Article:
This is a relatively short lesson about how seriously God feels about our sin. The context is the beginning of Nebuchadnezzar’s siege of Jerusalem, and how Ezekiel is to communicate the seriousness of the situation. The lesson that Ezekiel had to share is not one he had ever imagined.

1And the word of the Lord came to me in the ninth year, in the tenth month, on the tenth of the month, saying, 2Son of man, write the name of the day, this very day. The king of Babylon has laid siege to Jerusalem this very day. 3Speak a parable to the rebellious house and say to them, ‘Thus says the Lord God,


“Put on the pot, put it on and also
pour water in it;

4Put in it the pieces, Every good
piece, the thigh and the shoulder;

Fill it with choice bones.

[Read v.1-4]

Q: What is the context of the situation? (That is, what has happened?) How did Ezekiel know that this event was taking place?

A: Nebuchadnezzar has begun his siege of Jerusalem. Remember that the false prophets in Babylon were saying that this would never happen. The date was January 15, 588 B.C. and is significant. It coincides with Nebuchadnezzar’s annals and Jeremiah’s records (2 Kings 25:1) regarding the exact day the siege began. Ezekiel knew because God told him. The siege would last about two-and-a-half years.

Q: What does the boiling pot represent?

A: Jerusalem.

5Take the choicest of the flock,

And also pile wood under the pot.

Make it boil vigorously.

Also seethe its bones in it.”

[Read v.5]

Q: In verse 5, what do the “choicest of the flock” represent? The wood?

A: These pieces represent the royalty and priesthood still in Jerusalem. They represent the choicest of the people. They could also represent those who were not taken in the deportation of 597, believing that they were the “chosen” ones because God had seen them as good enough to spare. These choice pieces are going to get boiled vigorously in the pot. The “wood” represents Nebuchadnezzar’s siege equipment.

6‘Therefore, thus says the Lord God,

“Woe to the bloody city,

To the pot in which there is rust

And whose rust has not gone out of

Take out of it piece after piece,

Without making a choice.

[Read v.6]

Q: What is the meaning of verse 6?

A: The pot has impurities (rust) in it. The pieces will be taken out without regard for importance and deported to Babylon.

7For her blood is in her midst;

She placed it on the bare rock;

She did not pour it on the ground

To cover it with dust.

8That it may cause wrath to come up
to take vengeance,

I have put her blood on the bare rock,

That it may not be covered.”

[Read v.7-8]

Q: What’s the meaning of verses 7-8?

A: That in their sacrifices and even murders, they left blood exposed openly which was a violation of the Law. Open blood defiled the land. Because the people have been rebellious about this matter, God will now pour their own blood out on the bare rock.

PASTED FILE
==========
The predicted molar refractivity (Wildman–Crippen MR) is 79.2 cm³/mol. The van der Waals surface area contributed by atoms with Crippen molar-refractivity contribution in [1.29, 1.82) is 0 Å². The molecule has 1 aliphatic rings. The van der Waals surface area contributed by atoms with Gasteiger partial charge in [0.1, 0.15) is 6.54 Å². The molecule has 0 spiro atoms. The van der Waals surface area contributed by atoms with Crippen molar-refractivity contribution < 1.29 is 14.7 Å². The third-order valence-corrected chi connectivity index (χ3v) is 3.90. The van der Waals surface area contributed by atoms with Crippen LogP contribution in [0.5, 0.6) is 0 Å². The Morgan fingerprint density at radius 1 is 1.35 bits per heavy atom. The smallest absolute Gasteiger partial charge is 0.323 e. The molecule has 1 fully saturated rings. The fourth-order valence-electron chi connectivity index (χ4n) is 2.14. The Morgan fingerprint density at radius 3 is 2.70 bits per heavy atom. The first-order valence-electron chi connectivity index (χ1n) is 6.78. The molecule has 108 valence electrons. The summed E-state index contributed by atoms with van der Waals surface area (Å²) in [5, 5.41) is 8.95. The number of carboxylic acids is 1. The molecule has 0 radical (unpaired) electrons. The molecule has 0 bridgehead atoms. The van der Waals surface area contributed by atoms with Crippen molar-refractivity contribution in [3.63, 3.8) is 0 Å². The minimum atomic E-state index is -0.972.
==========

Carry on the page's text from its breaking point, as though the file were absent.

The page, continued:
9‘Therefore, thus says the Lord God,


“Woe to the bloody city!

I also will make the pile great.

10Heap on the wood, kindle the fire,

Boil the flesh well

And mix in the spices,

And let the bones be burned.

11Then set it empty on its coals

So that it may be hot

And its bronze may glow

And its filthiness may be melted in

Its rust consumed.

[Read v.9-11]

Q: What’s the meaning of verses 10-11?

A: The implication is that whatever is leftover in the pot will be boiled away until there is no more water. The pot will glow--it will be so hot--that the impurities may be cleansed.

12She has wearied Me with toil,

Yet her great rust has not gone from

Let her rust be in the fire!

13In your filthiness is lewdness.

Because I would have cleansed you,

Yet you are not clean,

You will not be cleansed from your
filthiness again

Until I have spent My wrath on you.

[Read v.12-13]

Q: In verse 13, will the pot eventually be clean, and what must happen first?

A: The uncleanness of the land will be cleansed first by judgment (wrath) and then the people will return. So God is going to “sterilize” the pot before He allows the Jews to come back and resettle.

14“I, the Lord, have spoken; it is coming and I will act. I will not relent, and I will not pity and I will not be sorry; according to your ways and according to your deeds I will judge you,” declares the Lord God.’”

[Read v.14]

Q: What is the level of God’s determination in verse 14?

A: Very high. There is nothing anyone can do about it.

Make application:

  • How do the principles here reflect on the state of the nation, of the Church, and of the individual believer?
  • How do the principles here reflect on the future of mankind?

15And the word of the Lord came to me saying, 16“Son of man, behold, I am about to take from you the desire of your eyes with a blow; but you shall not mourn and you shall not weep, and your tears shall not come. 17Groan silently; make no mourning for the dead. Bind on your turban and put your shoes on your feet, and do not cover your mustache and do not eat the bread of men.”

18So I spoke to the people in the morning, and in the evening my wife died. And in the morning I did as I was commanded.

19The people said to me, “Will you not tell us what these things that you are doing mean for us?”